You will be redirected back to your article in seconds
Skip to main content

Tariffs on Chinese Apparel and Footwear Would be “Credit Negative” for US Companies, Moody’s Contends

With the threat of $500 billion in tariffs on a wide range of Chinese goods looming, a new Moody’s study said tariffs would be a “credit negative” for the U.S. apparel and footwear sector, as they would increase costs of goods sold for the U.S. divisions of companies that import goods from China.

More than half the revenues of large U.S. apparel companies could be affected, according to Moody’s. The overall impact would depend on how much of a company’s goods are sourced in China, how quickly they can diversify their sourcing, how much pricing flexibility is built into their products, how firms might adjust product designs or how much they can cut costs elsewhere to absorb the increased tariffs.

The study said companies that sell a greater percentage of imported Chinese goods in the U.S. would take the biggest hit on profits if the proposed tariff increases are implemented.

“We expect these companies to experience more margin and earnings pressure until they can adjust their cost base and sourcing locations, which may take time given their sourcing concentrations in China,” Moody’s said. “Apparel and footwear companies have been prudently diversifying their sourcing away from China over the past several years in response to rising labor costs. They have also been moving production closer to their end markets.”

If the tariffs are imposed—there are efforts in Congress to curtail President Trump’s threat—companies would likely experience gross margin pressures for one to two years, Moody’s said, as it will take time for most to further diversify operations away from China or adjust costs.

Related Stories

“There are long lead times in the production cycle and it can take time to work through potential limitations in apparel and footwear manufacturing capacity in other countries,” the study said. “Nevertheless, we think companies do have levers they can pull to mitigate at least part of the cost.”

Roughly 58 percent of combined revenue of large rated U.S. apparel manufacturers is derived in the U.S. and potentially at risk of increased tariffs, Moody’s noted. Companies like G-III Apparel Group, which generated around 88 percent of its 2017 revenue in the U.S. and purchased around 65 percent of its 2017 inventory from China, could feel the impact. Others that would likely “take a hit” include footwear firms Caleres, Payless and Wolverine World Wide. Moody’s said Caleres derived 94 percent of 2017 sales in the U.S., while about 68 percent of the footwear it sourced came from manufacturing facilities in China.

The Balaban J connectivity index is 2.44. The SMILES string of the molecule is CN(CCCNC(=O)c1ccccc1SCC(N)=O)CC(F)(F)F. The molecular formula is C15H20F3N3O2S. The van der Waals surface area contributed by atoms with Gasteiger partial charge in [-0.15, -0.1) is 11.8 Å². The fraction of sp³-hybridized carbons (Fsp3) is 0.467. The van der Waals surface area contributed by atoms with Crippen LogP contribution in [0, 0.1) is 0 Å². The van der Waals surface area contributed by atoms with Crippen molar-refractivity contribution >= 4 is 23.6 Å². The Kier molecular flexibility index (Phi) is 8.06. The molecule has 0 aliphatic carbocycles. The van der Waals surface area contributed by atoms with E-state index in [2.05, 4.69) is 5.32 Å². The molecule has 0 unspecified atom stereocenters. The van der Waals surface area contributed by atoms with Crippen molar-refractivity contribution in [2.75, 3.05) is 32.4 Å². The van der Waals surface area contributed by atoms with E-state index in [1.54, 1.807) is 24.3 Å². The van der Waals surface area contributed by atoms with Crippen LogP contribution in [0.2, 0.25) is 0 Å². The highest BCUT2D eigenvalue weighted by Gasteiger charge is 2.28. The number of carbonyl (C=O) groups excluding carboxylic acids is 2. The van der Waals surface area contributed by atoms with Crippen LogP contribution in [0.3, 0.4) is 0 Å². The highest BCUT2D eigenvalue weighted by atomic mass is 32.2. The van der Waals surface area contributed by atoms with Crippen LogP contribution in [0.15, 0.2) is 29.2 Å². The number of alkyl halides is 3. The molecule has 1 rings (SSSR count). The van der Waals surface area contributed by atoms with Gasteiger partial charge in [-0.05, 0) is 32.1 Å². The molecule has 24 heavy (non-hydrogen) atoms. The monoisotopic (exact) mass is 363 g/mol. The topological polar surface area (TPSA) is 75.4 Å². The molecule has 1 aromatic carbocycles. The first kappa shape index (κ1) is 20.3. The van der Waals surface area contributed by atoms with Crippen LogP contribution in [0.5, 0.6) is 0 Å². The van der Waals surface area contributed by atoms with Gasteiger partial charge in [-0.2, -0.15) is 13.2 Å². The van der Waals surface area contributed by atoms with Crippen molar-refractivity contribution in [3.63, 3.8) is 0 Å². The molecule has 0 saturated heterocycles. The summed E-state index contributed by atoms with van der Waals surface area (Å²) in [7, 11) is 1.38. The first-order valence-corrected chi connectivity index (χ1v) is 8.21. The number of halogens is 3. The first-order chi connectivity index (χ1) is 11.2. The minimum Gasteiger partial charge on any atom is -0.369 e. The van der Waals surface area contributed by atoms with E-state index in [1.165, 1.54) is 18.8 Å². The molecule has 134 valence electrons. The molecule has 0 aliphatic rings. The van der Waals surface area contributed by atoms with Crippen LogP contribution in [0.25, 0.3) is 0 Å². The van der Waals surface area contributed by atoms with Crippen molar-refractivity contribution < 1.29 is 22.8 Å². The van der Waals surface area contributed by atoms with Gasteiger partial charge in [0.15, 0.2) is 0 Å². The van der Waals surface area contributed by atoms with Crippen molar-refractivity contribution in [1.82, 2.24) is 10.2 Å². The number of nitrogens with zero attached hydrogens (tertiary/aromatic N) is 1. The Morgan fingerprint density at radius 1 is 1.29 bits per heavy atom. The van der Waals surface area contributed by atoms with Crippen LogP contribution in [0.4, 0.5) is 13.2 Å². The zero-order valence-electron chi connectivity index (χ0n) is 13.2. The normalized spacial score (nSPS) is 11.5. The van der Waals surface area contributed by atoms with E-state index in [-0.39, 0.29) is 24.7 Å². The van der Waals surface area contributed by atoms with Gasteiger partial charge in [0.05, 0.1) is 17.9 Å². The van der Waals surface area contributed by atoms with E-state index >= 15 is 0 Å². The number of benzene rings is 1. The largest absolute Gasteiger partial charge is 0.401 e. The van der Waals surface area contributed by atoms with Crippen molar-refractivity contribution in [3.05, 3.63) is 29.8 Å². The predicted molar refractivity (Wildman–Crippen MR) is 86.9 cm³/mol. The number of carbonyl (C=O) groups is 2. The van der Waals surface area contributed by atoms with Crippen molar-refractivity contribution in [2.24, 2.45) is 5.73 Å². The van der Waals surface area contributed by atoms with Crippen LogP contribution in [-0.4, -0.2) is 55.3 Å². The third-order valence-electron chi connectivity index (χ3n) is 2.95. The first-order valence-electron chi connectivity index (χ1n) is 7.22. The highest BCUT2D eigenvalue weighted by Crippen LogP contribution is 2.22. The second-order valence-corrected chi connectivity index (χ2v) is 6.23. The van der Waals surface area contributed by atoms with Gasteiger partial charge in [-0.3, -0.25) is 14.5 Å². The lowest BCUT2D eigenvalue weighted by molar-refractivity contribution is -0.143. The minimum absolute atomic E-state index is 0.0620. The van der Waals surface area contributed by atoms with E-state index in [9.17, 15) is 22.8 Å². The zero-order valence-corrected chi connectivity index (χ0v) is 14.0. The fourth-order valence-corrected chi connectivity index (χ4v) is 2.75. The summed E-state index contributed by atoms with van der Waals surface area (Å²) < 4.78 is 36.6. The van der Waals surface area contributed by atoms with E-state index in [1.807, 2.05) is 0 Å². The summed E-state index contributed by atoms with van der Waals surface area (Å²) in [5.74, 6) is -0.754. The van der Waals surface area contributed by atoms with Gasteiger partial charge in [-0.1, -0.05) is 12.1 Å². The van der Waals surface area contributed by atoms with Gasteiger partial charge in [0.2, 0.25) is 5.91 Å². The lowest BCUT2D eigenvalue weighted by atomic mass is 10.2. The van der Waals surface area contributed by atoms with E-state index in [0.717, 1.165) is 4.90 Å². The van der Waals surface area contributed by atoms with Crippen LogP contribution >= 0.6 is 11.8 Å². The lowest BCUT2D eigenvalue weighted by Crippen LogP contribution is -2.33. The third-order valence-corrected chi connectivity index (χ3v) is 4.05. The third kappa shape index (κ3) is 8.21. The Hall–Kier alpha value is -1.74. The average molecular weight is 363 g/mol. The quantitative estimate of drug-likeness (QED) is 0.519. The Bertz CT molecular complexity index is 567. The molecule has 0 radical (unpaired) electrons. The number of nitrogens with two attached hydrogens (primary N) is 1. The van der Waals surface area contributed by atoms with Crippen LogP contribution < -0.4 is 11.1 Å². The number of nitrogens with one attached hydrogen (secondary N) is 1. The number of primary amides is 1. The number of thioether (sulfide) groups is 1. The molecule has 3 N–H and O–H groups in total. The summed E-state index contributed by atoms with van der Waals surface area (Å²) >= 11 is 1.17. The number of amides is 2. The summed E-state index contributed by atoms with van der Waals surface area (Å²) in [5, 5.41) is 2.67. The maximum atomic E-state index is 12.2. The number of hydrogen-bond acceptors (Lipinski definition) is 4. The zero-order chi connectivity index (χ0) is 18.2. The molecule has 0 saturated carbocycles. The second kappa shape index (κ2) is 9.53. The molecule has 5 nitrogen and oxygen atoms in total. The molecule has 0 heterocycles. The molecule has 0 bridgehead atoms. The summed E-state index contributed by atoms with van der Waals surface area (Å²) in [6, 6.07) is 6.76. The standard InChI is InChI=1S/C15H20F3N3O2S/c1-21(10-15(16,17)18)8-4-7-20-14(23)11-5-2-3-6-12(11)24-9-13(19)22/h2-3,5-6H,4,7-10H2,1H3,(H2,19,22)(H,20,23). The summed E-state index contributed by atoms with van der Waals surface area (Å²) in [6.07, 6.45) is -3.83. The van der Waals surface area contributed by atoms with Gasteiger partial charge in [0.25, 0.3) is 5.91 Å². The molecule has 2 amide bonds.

Levi Strauss & Co. and VF Corp., on the other hand, “are well positioned from a diversity standpoint,” Moody’s said, with less than 20 percent of their product sourced from China. Most companies will look to pass at least some of the added cost to customers, particularly on premium products where the consumer may have less price sensitivity.

“Larger companies with stronger margins and balance sheets, such as Wolverine and PVH Corp., could decide to absorb higher costs in an effort to gain market share,” Moody’s said.

On July 10, the Office of the U.S. Trade Representative released a list of $200 billion worth of Chinese goods imported into the U.S. that could be subject to an additional 10 percent tariff. The list includes certain apparel accessories like handbags and leather gloves, textiles and yarns, leathers and cotton.

Apparel and footwear were mostly excluded from the list likely because they are already among the highest taxed U.S. imports. But last week, Trump indicated that he was considering slapping tariffs on all goods imported from China, including all apparel and footwear.

According to Moody’s, apparel and footwear companies have been “prudently diversifying” their sourcing away from China over the past several years in response to rising labor costs toward countries like Bangladesh and Vietnam, and moving production closer to their end markets, to regions like Central and South America and the Caribbean.

The threat of new tariffs extends far deeper into the industrial and consumer markets, which, according to Moody’s “means this isn’t just about whether or not these companies will be able to pass just their own higher costs to the U.S. consumer.” It also raises the issue of what the impact could be on consumer spending power.

“Revenue growth for U.S. apparel companies could also take a hit if China imposes regulatory or other such impediments on U.S. companies or if local consumers turn away from U.S. brands,” Moody’s added. “It is important to remember that China remains a key growth market for global apparel companies. For example, Nike Inc. reported 18 percent growth in the country during its latest fiscal year.”